Feature scenarist-helmer James Merendino got a solid aud response to "SLC Punk," but then the night's odds were stacked in his favor: How could an opening-night Park City crowd not embrace a movie whose raison d'etat often seemed to be giving Salt Lake City the single-digit salute?
Feature scenarist-helmer James Merendino got a solid aud response to “SLC Punk,” but then the night’s odds were stacked in his favor: How could an opening-night Park City crowd not embrace a movie whose raison d’etat often seemed to be giving Salt Lake City the single-digit salute? In the wider world, this energetic but poorly structured, rather self-congratulatory look at spike-haired rebelliousness in mid-’80s Utah could strike unbiased viewers as more grating than gratifying. Distribber Sony Classics might well lean hard on the soundtrack’s vintage ramalama hits in hopes of striking a nostalgic twentysomething chord. But just as pic’s protagonist misses the ironic lameness of an “anarchistic” philosophy being articulated by rich-kid brat bound for law school, so “SLC Punk” itself doesn’t quite grasp how its slick, flashy package undermines any actual punk cred.
Blue-haired Stevo (Matthew Lillard) shares a duly graffiti-sprayed and trashed apartment with mohawk’d best bud Heroin Bob (Michael Goorjian), who’s so named for his extreme abhorrence of needles rather than any substance use. The two like to start fights — particularly with “rednecks,” who they like even less than hippies, New Wavers, metalheads, or other miscellaneous other types — smash things, get drunk, etc. Why? Because, like, they’re rebelling against the System of course!
A major problem with “SLC Punk” is that it views its characters’ escapades on the same level as they themselves do: as edgy, raw, rule-breaking shit. Unfortunately, what we see looks a lot more like a suburban fashion statement, for all the voiceover railing against just such “posers.” As written — and played by the frenetic Lillard — Stevo seems more petulant than genuinely angry. He is evidently getting excellent grades in pre-law study (though the film carefully avoids any uncool glimpses of academia), has divorced but indulgent parents and, in the end, simply, shruggingly announces he’s off to Harvard Law School after all. So much for anarchy.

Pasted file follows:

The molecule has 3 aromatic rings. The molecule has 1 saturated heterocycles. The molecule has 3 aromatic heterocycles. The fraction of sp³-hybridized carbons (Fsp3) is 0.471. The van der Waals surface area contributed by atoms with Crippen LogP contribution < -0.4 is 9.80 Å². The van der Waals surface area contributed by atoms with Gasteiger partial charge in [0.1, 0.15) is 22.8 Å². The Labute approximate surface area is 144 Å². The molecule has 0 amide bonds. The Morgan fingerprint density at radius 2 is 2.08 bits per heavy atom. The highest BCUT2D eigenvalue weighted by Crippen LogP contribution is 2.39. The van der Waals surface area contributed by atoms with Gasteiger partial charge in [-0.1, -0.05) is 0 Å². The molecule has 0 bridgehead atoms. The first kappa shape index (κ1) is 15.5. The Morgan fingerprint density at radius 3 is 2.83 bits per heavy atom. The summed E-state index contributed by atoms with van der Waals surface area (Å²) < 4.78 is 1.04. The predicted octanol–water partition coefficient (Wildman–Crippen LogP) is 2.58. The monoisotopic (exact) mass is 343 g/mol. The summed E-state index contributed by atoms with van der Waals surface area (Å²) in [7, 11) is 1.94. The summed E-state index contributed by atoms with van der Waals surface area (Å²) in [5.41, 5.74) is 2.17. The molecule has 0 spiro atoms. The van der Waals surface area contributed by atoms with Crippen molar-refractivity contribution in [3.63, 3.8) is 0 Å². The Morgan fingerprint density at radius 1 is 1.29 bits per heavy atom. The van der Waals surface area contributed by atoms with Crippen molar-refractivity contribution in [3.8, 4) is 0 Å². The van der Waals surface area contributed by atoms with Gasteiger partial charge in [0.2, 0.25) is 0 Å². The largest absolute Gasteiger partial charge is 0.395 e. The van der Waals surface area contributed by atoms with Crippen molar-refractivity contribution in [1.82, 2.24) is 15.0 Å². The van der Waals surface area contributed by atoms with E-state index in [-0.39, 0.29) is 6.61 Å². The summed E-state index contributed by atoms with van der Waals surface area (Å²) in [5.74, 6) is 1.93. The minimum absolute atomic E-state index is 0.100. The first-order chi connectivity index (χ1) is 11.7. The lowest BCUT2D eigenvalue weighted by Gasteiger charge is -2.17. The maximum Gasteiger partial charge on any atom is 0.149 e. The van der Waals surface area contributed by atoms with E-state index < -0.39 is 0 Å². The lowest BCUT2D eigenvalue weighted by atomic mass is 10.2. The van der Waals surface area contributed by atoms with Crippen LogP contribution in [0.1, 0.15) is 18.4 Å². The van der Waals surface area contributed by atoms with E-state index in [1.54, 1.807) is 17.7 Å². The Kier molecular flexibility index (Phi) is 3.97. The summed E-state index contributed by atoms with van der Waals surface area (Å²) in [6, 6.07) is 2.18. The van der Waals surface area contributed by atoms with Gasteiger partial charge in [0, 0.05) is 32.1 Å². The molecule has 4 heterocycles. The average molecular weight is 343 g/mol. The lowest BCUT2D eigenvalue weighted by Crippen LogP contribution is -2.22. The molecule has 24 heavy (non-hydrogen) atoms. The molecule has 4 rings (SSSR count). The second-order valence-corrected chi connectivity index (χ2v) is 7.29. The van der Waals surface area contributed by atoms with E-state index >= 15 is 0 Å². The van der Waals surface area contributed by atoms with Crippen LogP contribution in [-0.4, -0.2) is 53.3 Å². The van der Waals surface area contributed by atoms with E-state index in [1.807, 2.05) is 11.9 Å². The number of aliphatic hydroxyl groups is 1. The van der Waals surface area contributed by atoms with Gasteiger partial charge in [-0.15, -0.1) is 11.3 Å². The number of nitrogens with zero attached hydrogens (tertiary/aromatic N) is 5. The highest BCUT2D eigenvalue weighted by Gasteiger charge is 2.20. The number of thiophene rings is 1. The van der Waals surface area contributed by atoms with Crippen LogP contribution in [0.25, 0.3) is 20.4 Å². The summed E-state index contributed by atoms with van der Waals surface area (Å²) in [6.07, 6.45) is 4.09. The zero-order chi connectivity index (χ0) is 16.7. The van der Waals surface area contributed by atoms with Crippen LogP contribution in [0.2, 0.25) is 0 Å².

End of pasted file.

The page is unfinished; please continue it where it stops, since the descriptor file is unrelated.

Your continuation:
Though never very clever, Merendino’s episodic screenplay does have a few comic highlights that his direction handles well: Notably needle-shy Bob’s unhappy trip to the hospital, the results of fellow traveler Sean’s (Devon Sawa) acid mega-dosing, and a flashback to Bob and Stevo’s pre-punk-makeover, a junior high geekdom of Rush tapes and “Dungeons & Dragons” games.
Helming’s relentless high energy — boosted by freeze-frames, staccato cuts, fast-motion, and other gambits — proves more wearying than infectious over the long haul, however, and it tends to underline the basic weakness of the material. Character development is next to nil; there’s so little dramatic substance built up that when a major character abruptly dies near the end, the only emotion stirred is irritation at such blatant contrivance.
Cast is committed, though given little to work with. Annabeth Gish, Jennifer Lien and Summer Phoenix clock indistinct screentime as various girlfriends. German star Til Schweiger manages to make a vivid impression as Mark, a wealthy European passer-by whose excesses briefly make everyone else look quite firmly grounded.
The soundtrack is, needless to say, wallpapered loudly with (mostly) classic punk faves by the Dead Kennedys, Gen X, the Stooges, Minor Threat, Blondie, Ramones, etc. Design elements and Greg Littlewood’s wide-format lensing are eye-catching, though film might actually have been better served by a grittier visual aesthetic.